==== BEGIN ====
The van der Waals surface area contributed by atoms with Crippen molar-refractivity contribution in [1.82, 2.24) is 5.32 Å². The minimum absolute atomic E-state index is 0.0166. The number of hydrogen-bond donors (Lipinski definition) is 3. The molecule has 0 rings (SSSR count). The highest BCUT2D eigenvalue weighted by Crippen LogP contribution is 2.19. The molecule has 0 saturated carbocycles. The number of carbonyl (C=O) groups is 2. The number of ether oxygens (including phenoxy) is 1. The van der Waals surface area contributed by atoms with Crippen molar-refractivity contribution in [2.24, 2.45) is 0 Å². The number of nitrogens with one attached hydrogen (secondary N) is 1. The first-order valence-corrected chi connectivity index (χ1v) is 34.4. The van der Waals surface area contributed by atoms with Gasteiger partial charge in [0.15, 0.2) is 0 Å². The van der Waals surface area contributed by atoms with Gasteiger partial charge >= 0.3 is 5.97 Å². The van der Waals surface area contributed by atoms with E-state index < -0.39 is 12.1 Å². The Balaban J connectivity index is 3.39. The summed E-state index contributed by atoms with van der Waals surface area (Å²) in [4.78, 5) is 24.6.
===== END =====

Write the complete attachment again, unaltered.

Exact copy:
The van der Waals surface area contributed by atoms with Crippen molar-refractivity contribution in [1.82, 2.24) is 5.32 Å². The minimum absolute atomic E-state index is 0.0166. The number of hydrogen-bond donors (Lipinski definition) is 3. The molecule has 0 rings (SSSR count). The highest BCUT2D eigenvalue weighted by Crippen LogP contribution is 2.19. The molecule has 0 saturated carbocycles. The number of carbonyl (C=O) groups is 2. The number of ether oxygens (including phenoxy) is 1. The van der Waals surface area contributed by atoms with Crippen molar-refractivity contribution in [2.24, 2.45) is 0 Å². The number of nitrogens with one attached hydrogen (secondary N) is 1. The first-order valence-corrected chi connectivity index (χ1v) is 34.4. The van der Waals surface area contributed by atoms with Gasteiger partial charge in [0.15, 0.2) is 0 Å². The van der Waals surface area contributed by atoms with Gasteiger partial charge >= 0.3 is 5.97 Å². The van der Waals surface area contributed by atoms with E-state index < -0.39 is 12.1 Å². The Balaban J connectivity index is 3.39. The summed E-state index contributed by atoms with van der Waals surface area (Å²) in [4.78, 5) is 24.6.